• I was thinking about your comment during the day and about the mental health reference. It occurred to me that perhaps you were referencing the fact that some people are on medication for mental health issues that causes weight gain. Of course those people effected are in a different category again, similar to those with a physical aipment etc. Another one of those minority groups. Just wanted to mention it as it came up. 🙂

      • I’m glad I was able to make you think! Yes, medications etc could be part of the issue. However some people also (for example) genuinely HATE exercising, and there is evidence to suggest that if that’s the case, doing nothing will actually be better for their mental and physical health than doing the exercise. Stress and anxiety can be more detrimental than exercise is beneficial.

      • Having suffered from stress and anxiety I can see your point ALTHOUGH when I was having panic attacks I was told very clearly not to start avoiding those situations. That’s how people end up confinded to their homes. ..

      • I guess my point is really that there are any number of reasons why someone might be fat, none of which you can tell by looking. I agree that it can result in health issues for some people, but causality can be hard to prove. Which came first? I actually think that we should accept fat as a body shape the same as we accept tall. Being fat is not something you do, it is something you are.

        We should focus on healthy behaviours regardless of their effect on weight, which is different for each person. Exercise and good nutrition are great for your body, even if it doesn’t make it smaller. And there are a lot of slim people who eat junk and sit on the couch, and that will have effects on their health too. It just isn’t as easily noticed.

      • I don’t think causality is hard to prove when it comes to health issues after someone has indulged in an unhealthy lifestyle over long periods of time. In fact, I think there is a lot of scientific evidence to support that. That’s why we know it’s not good to smoke, or eat sugar etc. My post wasn’t to judge people who are fat. I’ve made it pretty clear that we SHOULDN’T do that. Even if they are fat because they are unhealthy. We shouldn’t judge. We shouldn’t be mean. But it doesn’t mean that we can’t be clear that their choice in lifestyle is causing them to be unhealthy. Even if fat is something you are, if it is as a result of you being unhealthy then you are being unhealthy and that’s all there is to it.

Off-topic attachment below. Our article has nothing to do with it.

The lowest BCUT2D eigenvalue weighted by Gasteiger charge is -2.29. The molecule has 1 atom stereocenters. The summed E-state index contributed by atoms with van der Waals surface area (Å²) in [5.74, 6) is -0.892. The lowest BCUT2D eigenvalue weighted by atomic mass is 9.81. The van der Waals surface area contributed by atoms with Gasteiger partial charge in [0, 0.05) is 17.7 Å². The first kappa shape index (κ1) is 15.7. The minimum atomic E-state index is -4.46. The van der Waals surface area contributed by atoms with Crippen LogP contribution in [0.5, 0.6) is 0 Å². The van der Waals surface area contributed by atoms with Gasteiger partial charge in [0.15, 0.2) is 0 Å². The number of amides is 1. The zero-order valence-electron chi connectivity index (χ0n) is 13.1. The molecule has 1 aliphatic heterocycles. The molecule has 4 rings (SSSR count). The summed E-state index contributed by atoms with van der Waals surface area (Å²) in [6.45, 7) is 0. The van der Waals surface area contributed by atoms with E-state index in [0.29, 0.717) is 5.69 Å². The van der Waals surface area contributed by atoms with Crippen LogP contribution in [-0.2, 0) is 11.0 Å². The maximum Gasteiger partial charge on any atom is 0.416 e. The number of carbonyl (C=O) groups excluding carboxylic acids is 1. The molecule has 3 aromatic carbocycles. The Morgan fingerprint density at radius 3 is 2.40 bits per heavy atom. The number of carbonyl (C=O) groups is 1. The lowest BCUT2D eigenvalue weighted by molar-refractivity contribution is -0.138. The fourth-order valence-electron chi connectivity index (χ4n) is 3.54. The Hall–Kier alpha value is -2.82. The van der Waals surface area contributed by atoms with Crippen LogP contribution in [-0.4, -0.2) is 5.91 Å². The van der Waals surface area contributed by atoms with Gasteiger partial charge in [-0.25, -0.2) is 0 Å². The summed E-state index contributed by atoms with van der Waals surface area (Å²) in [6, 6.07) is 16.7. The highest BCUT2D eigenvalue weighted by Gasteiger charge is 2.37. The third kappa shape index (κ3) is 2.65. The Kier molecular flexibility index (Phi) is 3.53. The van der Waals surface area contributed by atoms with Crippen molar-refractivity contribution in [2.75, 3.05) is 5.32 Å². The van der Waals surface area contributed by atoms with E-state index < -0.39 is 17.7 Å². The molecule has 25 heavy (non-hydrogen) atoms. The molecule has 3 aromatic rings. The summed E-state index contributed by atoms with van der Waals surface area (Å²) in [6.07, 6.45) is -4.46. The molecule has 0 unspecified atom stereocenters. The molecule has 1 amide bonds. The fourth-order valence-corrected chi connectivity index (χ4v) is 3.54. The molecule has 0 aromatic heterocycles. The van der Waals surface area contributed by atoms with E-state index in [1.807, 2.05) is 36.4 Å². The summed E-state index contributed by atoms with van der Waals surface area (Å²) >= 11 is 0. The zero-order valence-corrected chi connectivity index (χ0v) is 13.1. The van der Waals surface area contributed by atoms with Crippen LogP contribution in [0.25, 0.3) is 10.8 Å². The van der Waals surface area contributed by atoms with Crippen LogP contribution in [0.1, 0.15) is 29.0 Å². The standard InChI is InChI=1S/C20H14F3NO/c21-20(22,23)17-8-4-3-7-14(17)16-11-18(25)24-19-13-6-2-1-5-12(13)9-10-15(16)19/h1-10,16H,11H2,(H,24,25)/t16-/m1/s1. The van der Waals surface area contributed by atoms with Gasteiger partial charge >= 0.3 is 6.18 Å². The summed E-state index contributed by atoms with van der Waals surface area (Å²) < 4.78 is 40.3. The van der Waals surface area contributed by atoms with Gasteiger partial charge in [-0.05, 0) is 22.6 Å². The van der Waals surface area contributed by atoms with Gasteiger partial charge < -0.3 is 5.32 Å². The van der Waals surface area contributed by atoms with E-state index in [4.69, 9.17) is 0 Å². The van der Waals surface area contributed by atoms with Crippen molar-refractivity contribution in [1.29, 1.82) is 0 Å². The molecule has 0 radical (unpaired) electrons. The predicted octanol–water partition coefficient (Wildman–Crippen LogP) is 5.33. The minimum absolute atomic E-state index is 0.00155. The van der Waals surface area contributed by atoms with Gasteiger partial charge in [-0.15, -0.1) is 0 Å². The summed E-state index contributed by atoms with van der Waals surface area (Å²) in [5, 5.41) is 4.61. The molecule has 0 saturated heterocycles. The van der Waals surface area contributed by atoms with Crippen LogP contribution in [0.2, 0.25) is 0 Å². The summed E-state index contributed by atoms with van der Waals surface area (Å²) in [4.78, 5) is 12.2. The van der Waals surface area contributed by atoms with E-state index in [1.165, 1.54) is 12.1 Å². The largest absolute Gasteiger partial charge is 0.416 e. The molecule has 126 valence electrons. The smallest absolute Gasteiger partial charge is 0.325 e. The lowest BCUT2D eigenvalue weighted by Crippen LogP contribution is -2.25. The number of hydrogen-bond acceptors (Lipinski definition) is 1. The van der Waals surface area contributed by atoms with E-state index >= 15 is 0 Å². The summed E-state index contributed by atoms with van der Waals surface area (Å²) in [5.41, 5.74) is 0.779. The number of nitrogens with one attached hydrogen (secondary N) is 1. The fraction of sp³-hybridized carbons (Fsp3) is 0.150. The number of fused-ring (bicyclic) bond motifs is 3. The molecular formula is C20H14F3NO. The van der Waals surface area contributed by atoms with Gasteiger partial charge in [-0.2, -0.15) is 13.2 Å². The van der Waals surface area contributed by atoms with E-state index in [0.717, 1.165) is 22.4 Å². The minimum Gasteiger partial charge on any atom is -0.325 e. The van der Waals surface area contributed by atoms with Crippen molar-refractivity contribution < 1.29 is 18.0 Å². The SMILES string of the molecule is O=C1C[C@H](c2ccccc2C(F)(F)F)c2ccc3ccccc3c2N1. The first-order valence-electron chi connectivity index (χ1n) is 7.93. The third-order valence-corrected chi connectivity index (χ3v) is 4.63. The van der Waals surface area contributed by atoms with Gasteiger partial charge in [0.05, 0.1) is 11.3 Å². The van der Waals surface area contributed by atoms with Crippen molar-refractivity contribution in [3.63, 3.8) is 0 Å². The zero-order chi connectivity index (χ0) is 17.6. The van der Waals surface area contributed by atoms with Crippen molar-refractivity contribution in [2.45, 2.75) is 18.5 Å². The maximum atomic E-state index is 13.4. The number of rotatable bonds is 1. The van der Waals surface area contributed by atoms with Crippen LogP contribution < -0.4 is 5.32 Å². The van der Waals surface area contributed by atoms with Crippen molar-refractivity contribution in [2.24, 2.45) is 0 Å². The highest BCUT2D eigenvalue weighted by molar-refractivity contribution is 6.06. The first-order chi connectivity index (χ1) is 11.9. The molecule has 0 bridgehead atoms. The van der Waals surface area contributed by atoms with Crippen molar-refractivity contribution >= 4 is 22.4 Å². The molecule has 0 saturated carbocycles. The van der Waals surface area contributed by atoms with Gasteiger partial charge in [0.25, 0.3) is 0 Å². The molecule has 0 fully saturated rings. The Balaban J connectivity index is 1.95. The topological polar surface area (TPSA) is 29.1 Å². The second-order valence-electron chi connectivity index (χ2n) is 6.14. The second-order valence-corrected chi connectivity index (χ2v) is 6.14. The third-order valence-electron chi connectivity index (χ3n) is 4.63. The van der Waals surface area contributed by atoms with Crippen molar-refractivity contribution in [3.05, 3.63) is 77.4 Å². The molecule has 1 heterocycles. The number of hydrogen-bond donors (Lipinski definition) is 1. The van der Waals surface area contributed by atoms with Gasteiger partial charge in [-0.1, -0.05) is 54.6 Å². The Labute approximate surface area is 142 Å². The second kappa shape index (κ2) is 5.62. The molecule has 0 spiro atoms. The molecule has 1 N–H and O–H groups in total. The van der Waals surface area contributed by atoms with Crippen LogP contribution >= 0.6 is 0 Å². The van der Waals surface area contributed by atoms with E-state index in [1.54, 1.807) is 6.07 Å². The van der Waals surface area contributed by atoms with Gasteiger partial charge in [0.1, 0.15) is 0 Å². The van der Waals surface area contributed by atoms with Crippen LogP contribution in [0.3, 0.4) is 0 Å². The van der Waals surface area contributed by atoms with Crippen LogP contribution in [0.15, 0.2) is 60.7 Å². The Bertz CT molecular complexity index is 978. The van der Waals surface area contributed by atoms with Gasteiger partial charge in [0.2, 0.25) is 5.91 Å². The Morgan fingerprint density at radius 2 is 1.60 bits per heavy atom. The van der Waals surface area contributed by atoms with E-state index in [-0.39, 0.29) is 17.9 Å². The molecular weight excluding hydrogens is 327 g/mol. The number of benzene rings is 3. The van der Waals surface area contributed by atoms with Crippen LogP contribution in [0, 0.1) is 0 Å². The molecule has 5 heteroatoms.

Yes exercise and good nutrition are the way to go and there is no guarantee being healthy will make you slim. I think I’ve made that clear in my post. It won’t make you obese though. I also totally acknowledge in my post that slim people can often be unhealthy (I have been one of them) but that bears no relationship to this topic. It’s like saying well other people drink a lot too so don’t pick on me because I’m an alcoholic. Whaaaaat? Makes. No. Sense.

        Thanks for your great comments on this topic. I have really enjoyed your points of view and having the opportunity to think about things and talk them through. I stand by my post though. For the majority of people, being significantly overweight is as a result of choosing to live an unhealthy lifestyle and I believe a lot of that is to do with society’s attempt to normalise obesity which is just wrong.

        Another commenter pointed out that perhaps I didn’t give enough of a voice to those in the minority groups (overweight due to genetics, illness etc) and I have conceded that perhaps that is the case. But it was deliberate at the time as I believe that talking about the minority groups so much is what has brought us here in the first place. People are very quick to label themselves in one of those groups as it gives them an excuse to not do anything about their health when it comes to weight.

        Regardless of all that, fat, skinny, tall, short, people shouldn’t be judged or ridiculed because of their appearance. It’s not kind, nice, reasonable or appropriate.

  10. Ahh, a topic near and dear to my heart. 🙂

    I explored the idea of Can you be fat and healthy in this post here: http://myyearofsweat.wordpress.com/2013/08/01/.

    Then I immediately did a follow up post where I realized that even if you can be fat and healthy, it doesn’t mean that’s something to aspire to, here:

    And finally, my major rant about whether obesity is a disease or a choice, here: http://myyearofsweat.wordpress.com/2013/08/21/.